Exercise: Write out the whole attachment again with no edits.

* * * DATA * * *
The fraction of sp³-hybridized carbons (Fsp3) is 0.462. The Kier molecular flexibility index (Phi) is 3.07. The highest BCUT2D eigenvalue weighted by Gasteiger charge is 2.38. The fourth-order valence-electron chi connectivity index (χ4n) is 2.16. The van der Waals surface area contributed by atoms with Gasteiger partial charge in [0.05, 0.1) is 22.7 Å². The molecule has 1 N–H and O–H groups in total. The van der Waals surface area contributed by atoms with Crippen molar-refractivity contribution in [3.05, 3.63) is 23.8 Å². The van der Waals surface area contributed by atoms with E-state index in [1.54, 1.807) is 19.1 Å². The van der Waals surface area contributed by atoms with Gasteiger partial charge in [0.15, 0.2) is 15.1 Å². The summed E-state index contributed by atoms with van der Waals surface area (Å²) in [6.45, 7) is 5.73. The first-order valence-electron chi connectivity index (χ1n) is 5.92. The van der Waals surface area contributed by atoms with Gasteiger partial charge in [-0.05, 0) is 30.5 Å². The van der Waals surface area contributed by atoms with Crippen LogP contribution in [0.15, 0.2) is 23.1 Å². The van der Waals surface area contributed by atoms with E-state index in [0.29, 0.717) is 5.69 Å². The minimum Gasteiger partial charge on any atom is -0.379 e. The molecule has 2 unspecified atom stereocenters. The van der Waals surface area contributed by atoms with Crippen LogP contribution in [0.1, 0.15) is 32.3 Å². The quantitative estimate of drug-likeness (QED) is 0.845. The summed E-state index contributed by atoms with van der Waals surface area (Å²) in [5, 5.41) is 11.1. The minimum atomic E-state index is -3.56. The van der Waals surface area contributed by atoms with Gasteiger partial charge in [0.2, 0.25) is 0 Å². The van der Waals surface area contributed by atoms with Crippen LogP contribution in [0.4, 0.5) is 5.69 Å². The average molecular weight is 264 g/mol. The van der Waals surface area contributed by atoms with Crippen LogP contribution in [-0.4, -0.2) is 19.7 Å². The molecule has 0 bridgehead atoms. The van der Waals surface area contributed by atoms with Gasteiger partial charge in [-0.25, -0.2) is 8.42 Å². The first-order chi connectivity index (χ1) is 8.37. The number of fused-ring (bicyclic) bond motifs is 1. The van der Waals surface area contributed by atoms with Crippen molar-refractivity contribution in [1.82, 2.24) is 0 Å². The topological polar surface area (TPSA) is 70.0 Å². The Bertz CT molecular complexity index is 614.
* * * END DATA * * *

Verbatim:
The fraction of sp³-hybridized carbons (Fsp3) is 0.462. The Kier molecular flexibility index (Phi) is 3.07. The highest BCUT2D eigenvalue weighted by Gasteiger charge is 2.38. The fourth-order valence-electron chi connectivity index (χ4n) is 2.16. The van der Waals surface area contributed by atoms with Gasteiger partial charge in [0.05, 0.1) is 22.7 Å². The molecule has 1 N–H and O–H groups in total. The van der Waals surface area contributed by atoms with Crippen molar-refractivity contribution in [3.05, 3.63) is 23.8 Å². The van der Waals surface area contributed by atoms with E-state index in [1.54, 1.807) is 19.1 Å². The van der Waals surface area contributed by atoms with Gasteiger partial charge in [0.15, 0.2) is 15.1 Å². The summed E-state index contributed by atoms with van der Waals surface area (Å²) in [6.45, 7) is 5.73. The first-order valence-electron chi connectivity index (χ1n) is 5.92. The van der Waals surface area contributed by atoms with Gasteiger partial charge in [-0.05, 0) is 30.5 Å². The van der Waals surface area contributed by atoms with Crippen LogP contribution in [0.15, 0.2) is 23.1 Å². The van der Waals surface area contributed by atoms with E-state index in [0.29, 0.717) is 5.69 Å². The minimum Gasteiger partial charge on any atom is -0.379 e. The molecule has 2 unspecified atom stereocenters. The van der Waals surface area contributed by atoms with Crippen LogP contribution in [0.1, 0.15) is 32.3 Å². The quantitative estimate of drug-likeness (QED) is 0.845. The summed E-state index contributed by atoms with van der Waals surface area (Å²) in [5, 5.41) is 11.1. The minimum atomic E-state index is -3.56. The van der Waals surface area contributed by atoms with Gasteiger partial charge in [0.2, 0.25) is 0 Å². The van der Waals surface area contributed by atoms with Crippen LogP contribution in [0.4, 0.5) is 5.69 Å². The average molecular weight is 264 g/mol. The van der Waals surface area contributed by atoms with Crippen LogP contribution in [-0.4, -0.2) is 19.7 Å². The molecule has 0 bridgehead atoms. The van der Waals surface area contributed by atoms with Gasteiger partial charge in [-0.25, -0.2) is 8.42 Å². The first-order chi connectivity index (χ1) is 8.37. The number of fused-ring (bicyclic) bond motifs is 1. The van der Waals surface area contributed by atoms with Crippen molar-refractivity contribution in [1.82, 2.24) is 0 Å². The topological polar surface area (TPSA) is 70.0 Å². The Bertz CT molecular complexity index is 614.